Timothy Sexton: There are three sort of main roles - two of them are sung, one of them is spoken. Cherie Boogaart is singing the role of Maria. I’ve worked with her for many years. She is a gorgeous looking woman. She is tall, slim, has really striking features. I think what she brings to this particular role, apart from a really great voice and a really great stage presence, is believability. She is very believable in the role. It’s not what you look upon, saying that is an opera singer singing Piazzolla. She is Maria. Mark Oats plays the role or sings the role of the Cantor. Mark is a very highly experienced music theatre performer. He has done operatic work with us as well but a lot of his work is done in music theatre. He has sung the role of Jean Valjean in ‘Les Miserables’, he has done things like that and comes with really a very different sort of experience. And it is not an operatic baritone role, these are songs, they are not arias, and he has been able to capture the proper quality in the sound of his voice. The narrator in the original production was Horacio Ferrer, who wrote the libretto - so Alirio Zavarce as a very experienced Adelaide actor (who is also from Venezuela, not quite from Argentina but it is close), is able to bring again a really great dramatic sense. Because he understands and speaks Spanish, he can really make this text come alive. So, each of them brings something very different to the roles but which is very appropriate.

Daniela: To what new discoveries has the research on ‘Maria de Buenos Aires’ taken you?

Timothy Sexton: It’s indicated that there is a lot of confusion about the work. There are different versions of it out there. Piazzolla never really completed it, he put it aside, tried together on a number of times. There are conflicting versions of the work and actually it took us a long time to work out what it was we are actually meant to be performing. I’ve done quite a lot of Piazzolla’s music in other straight instrumental areas. I think his particular popularity is becoming because of the popularity of tango at the moment and the way contemporary music has come back too, to being very tonal, very harmonic. His music is suddenly finding a new popularity because it sounds new but is actually old. Yes, it sounds new but is still forty years old. I think research has shown that there are a lot of ways of doing Piazzolla.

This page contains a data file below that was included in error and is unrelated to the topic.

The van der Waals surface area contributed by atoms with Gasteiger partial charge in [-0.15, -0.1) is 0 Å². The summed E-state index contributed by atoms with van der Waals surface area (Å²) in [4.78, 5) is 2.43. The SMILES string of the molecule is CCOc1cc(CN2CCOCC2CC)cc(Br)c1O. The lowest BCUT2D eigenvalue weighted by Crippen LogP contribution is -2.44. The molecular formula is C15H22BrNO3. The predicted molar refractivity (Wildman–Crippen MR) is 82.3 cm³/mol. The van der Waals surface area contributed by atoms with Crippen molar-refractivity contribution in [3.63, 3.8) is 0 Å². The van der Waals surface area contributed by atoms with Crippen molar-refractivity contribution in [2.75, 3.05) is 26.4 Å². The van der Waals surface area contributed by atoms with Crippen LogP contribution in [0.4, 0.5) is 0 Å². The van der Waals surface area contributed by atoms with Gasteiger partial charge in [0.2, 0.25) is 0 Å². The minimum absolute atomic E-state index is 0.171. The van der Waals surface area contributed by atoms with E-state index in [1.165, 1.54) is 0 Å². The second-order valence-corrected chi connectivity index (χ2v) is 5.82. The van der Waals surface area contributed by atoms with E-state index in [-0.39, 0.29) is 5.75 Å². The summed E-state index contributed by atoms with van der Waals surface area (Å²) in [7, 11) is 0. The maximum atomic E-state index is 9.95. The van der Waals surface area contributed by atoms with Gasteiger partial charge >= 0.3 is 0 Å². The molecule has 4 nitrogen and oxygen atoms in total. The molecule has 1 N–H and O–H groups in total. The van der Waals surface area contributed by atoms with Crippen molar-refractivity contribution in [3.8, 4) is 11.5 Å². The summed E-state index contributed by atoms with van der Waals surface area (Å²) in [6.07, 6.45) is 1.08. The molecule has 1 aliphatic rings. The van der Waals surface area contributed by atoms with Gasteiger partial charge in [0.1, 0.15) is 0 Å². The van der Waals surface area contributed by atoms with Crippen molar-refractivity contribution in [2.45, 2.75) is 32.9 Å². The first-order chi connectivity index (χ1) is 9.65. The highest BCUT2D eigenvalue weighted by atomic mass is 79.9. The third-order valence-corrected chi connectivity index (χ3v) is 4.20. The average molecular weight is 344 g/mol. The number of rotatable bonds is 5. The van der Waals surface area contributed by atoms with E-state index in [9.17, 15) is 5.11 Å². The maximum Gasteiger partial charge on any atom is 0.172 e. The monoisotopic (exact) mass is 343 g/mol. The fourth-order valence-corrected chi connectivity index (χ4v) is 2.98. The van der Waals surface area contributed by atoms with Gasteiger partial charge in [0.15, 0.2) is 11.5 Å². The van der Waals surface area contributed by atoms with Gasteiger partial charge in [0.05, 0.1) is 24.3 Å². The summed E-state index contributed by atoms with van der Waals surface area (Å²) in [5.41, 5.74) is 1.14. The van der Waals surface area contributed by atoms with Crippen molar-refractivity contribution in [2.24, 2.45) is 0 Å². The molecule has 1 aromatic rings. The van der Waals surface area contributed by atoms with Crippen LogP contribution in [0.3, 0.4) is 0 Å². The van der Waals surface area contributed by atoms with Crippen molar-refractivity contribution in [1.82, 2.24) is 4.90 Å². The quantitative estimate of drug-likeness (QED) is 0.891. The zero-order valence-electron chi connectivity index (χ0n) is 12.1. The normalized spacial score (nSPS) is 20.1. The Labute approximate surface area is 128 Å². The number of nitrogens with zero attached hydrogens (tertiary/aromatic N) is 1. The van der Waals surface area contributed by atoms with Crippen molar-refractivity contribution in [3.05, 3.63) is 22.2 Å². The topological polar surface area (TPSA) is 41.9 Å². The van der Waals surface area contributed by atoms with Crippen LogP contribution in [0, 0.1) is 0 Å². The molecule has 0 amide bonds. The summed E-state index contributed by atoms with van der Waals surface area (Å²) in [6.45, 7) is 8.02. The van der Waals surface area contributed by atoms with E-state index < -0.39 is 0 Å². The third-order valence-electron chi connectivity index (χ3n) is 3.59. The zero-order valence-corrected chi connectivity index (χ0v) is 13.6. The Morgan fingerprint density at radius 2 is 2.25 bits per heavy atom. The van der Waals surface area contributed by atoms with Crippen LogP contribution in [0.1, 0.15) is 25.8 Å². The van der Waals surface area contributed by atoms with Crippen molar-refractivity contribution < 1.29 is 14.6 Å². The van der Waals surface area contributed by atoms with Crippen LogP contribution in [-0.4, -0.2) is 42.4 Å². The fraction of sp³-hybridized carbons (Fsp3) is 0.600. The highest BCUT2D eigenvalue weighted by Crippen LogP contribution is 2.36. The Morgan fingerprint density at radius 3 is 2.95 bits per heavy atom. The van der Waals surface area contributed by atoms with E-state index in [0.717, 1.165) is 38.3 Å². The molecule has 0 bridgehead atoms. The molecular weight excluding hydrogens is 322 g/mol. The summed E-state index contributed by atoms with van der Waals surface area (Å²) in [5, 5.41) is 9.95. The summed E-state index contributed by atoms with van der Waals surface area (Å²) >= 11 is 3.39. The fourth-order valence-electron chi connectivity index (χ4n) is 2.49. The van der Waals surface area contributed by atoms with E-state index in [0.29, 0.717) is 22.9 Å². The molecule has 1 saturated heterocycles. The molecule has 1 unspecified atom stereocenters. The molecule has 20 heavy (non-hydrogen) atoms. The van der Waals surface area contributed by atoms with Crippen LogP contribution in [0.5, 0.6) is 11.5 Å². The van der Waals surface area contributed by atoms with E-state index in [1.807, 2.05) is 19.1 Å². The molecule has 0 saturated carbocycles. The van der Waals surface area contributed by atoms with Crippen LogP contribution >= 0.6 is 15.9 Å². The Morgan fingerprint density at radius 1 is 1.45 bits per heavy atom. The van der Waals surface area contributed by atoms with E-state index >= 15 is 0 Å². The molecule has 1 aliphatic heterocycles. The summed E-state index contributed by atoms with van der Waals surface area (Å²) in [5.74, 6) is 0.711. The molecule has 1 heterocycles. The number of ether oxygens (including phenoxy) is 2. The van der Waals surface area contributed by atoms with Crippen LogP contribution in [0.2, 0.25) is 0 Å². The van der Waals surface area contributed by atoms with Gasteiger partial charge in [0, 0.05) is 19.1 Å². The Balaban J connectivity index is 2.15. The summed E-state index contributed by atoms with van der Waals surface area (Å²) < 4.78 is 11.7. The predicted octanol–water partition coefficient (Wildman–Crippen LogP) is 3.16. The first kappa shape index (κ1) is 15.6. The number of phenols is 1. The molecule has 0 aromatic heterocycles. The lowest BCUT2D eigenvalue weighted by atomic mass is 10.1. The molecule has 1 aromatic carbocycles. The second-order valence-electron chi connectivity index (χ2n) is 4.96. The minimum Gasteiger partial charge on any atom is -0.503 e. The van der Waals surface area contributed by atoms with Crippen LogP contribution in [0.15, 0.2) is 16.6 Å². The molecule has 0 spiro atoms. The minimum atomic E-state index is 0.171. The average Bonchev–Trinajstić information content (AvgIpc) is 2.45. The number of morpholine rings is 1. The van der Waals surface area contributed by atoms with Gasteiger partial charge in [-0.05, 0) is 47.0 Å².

Piazzolla himself did his own music in different ways. What we are trying to do and what we are creating is as authentic a sound as we can. This is one of the reasons we’ve brought a bandenon player over from Argentina to perform with, to try and get as authentic a sound as possible but it is a movable thing. There are so many different schools of tango which we’ve discovered. They all say they’ve got the right way of doing it and none of them are the same. It’s a bit of a boiling pot, bit of a mix of things. Research has certainly shown us what sort of direction we should be taking but it is a very difficult thing to nail down exactly because there is there is no one way of doing it.

Daniela: Maybe this is excellent then you have a bit of freedom there with the interpretation.

Timothy Sexton: We certainly have a freedom to interpret it but we have to be careful so that it does not come too far away from what it is meant to be. Certainly musically we are trying to keep it as accurate as we possibly can. Where Leigh is going, I think, dance-wise in a fairly dramatic direction, he’s taken very dramatic forms of the tangos but because it is a theatre piece. We are not doing a concert version; we are creating something which is a living theatre piece. There are certain liberties that we are taking with that.

Daniela: This leads me to my next question. What do you think the audience will like about this particular production and the work?

Timothy Sexton:
They will love the music. I think visually, it puts the story in some real context and I think that’s going to be very beneficial. I think the way it’s been staged and set will bring the stories to life. So certainly visually it‘s going to look terrific but musically it is going to be a very satisfying experience for them aurally.

Daniela: Timothy Sexton thank you for speaking to Australian Stage Online.

Maria de Buenos Aires opens at the Adelaide Festival Centre, October 15, 2010. Further details»